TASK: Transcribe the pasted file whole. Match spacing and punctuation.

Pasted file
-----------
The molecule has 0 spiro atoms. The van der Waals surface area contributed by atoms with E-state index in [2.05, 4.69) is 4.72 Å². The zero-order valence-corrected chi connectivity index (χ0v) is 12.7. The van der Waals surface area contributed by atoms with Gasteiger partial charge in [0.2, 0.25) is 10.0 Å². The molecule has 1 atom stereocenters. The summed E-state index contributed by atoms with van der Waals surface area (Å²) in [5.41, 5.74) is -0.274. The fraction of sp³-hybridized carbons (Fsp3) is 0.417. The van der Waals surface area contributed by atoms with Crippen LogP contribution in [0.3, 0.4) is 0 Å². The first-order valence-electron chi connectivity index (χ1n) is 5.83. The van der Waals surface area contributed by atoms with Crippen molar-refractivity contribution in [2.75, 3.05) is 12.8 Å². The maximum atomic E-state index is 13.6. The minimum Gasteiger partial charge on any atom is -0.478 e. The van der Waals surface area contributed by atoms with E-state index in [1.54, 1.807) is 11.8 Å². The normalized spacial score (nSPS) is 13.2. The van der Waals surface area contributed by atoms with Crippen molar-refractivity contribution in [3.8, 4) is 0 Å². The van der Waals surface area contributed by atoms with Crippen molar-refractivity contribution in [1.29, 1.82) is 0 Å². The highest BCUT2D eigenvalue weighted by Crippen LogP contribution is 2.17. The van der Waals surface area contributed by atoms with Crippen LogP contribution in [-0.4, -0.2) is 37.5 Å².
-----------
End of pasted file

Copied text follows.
The molecule has 0 spiro atoms. The van der Waals surface area contributed by atoms with E-state index in [2.05, 4.69) is 4.72 Å². The zero-order valence-corrected chi connectivity index (χ0v) is 12.7. The van der Waals surface area contributed by atoms with Gasteiger partial charge in [0.2, 0.25) is 10.0 Å². The molecule has 1 atom stereocenters. The summed E-state index contributed by atoms with van der Waals surface area (Å²) in [5.41, 5.74) is -0.274. The fraction of sp³-hybridized carbons (Fsp3) is 0.417. The van der Waals surface area contributed by atoms with Crippen LogP contribution in [0.3, 0.4) is 0 Å². The first-order valence-electron chi connectivity index (χ1n) is 5.83. The van der Waals surface area contributed by atoms with Crippen molar-refractivity contribution in [2.75, 3.05) is 12.8 Å². The maximum atomic E-state index is 13.6. The minimum Gasteiger partial charge on any atom is -0.478 e. The van der Waals surface area contributed by atoms with E-state index in [1.54, 1.807) is 11.8 Å². The normalized spacial score (nSPS) is 13.2. The van der Waals surface area contributed by atoms with Crippen molar-refractivity contribution in [3.8, 4) is 0 Å². The van der Waals surface area contributed by atoms with Crippen molar-refractivity contribution in [1.29, 1.82) is 0 Å². The highest BCUT2D eigenvalue weighted by Crippen LogP contribution is 2.17. The van der Waals surface area contributed by atoms with Crippen LogP contribution in [-0.4, -0.2) is 37.5 Å².